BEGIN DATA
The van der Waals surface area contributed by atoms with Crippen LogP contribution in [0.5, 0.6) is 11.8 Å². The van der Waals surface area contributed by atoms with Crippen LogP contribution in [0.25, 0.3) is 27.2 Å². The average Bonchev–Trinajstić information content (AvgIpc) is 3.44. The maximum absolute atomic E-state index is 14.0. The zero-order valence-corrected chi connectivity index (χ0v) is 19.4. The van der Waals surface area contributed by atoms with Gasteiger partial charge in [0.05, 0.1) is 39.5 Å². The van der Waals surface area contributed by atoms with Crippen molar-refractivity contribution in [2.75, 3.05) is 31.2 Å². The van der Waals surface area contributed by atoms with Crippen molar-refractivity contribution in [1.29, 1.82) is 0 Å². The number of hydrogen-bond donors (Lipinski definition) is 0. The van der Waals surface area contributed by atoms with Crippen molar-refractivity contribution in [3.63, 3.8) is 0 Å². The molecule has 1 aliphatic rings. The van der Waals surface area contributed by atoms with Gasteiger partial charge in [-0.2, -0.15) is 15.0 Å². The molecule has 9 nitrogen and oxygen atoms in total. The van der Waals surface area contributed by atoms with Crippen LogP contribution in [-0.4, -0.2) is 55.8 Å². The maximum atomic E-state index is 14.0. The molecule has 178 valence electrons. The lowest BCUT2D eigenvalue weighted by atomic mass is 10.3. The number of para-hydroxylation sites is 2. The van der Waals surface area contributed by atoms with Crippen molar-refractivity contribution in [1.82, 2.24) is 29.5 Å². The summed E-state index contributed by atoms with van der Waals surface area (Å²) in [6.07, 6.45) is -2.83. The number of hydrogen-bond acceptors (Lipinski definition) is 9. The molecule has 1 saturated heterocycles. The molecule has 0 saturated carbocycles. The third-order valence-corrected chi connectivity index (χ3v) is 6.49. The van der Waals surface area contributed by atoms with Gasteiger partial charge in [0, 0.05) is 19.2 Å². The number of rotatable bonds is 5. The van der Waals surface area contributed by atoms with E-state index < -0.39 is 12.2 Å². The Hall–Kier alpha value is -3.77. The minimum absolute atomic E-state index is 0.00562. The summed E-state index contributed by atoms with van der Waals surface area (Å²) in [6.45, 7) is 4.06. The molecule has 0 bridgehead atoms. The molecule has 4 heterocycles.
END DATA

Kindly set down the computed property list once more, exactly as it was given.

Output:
The van der Waals surface area contributed by atoms with Crippen LogP contribution in [0.5, 0.6) is 11.8 Å². The van der Waals surface area contributed by atoms with Crippen LogP contribution in [0.25, 0.3) is 27.2 Å². The average Bonchev–Trinajstić information content (AvgIpc) is 3.44. The maximum absolute atomic E-state index is 14.0. The zero-order valence-corrected chi connectivity index (χ0v) is 19.4. The van der Waals surface area contributed by atoms with Gasteiger partial charge in [0.05, 0.1) is 39.5 Å². The van der Waals surface area contributed by atoms with Crippen molar-refractivity contribution in [2.75, 3.05) is 31.2 Å². The van der Waals surface area contributed by atoms with Crippen molar-refractivity contribution in [1.29, 1.82) is 0 Å². The number of hydrogen-bond donors (Lipinski definition) is 0. The van der Waals surface area contributed by atoms with Crippen molar-refractivity contribution in [3.63, 3.8) is 0 Å². The molecule has 1 aliphatic rings. The van der Waals surface area contributed by atoms with Gasteiger partial charge in [-0.2, -0.15) is 15.0 Å². The molecule has 9 nitrogen and oxygen atoms in total. The van der Waals surface area contributed by atoms with Crippen LogP contribution in [-0.4, -0.2) is 55.8 Å². The maximum atomic E-state index is 14.0. The molecule has 178 valence electrons. The lowest BCUT2D eigenvalue weighted by atomic mass is 10.3. The number of para-hydroxylation sites is 2. The van der Waals surface area contributed by atoms with Crippen molar-refractivity contribution in [1.82, 2.24) is 29.5 Å². The summed E-state index contributed by atoms with van der Waals surface area (Å²) in [6.07, 6.45) is -2.83. The number of hydrogen-bond acceptors (Lipinski definition) is 9. The molecule has 1 saturated heterocycles. The molecule has 0 saturated carbocycles. The third-order valence-corrected chi connectivity index (χ3v) is 6.49. The van der Waals surface area contributed by atoms with Gasteiger partial charge in [0, 0.05) is 19.2 Å². The number of rotatable bonds is 5. The van der Waals surface area contributed by atoms with E-state index < -0.39 is 12.2 Å². The Hall–Kier alpha value is -3.77. The minimum absolute atomic E-state index is 0.00562. The summed E-state index contributed by atoms with van der Waals surface area (Å²) in [6.45, 7) is 4.06. The molecule has 0 bridgehead atoms. The molecule has 4 heterocycles.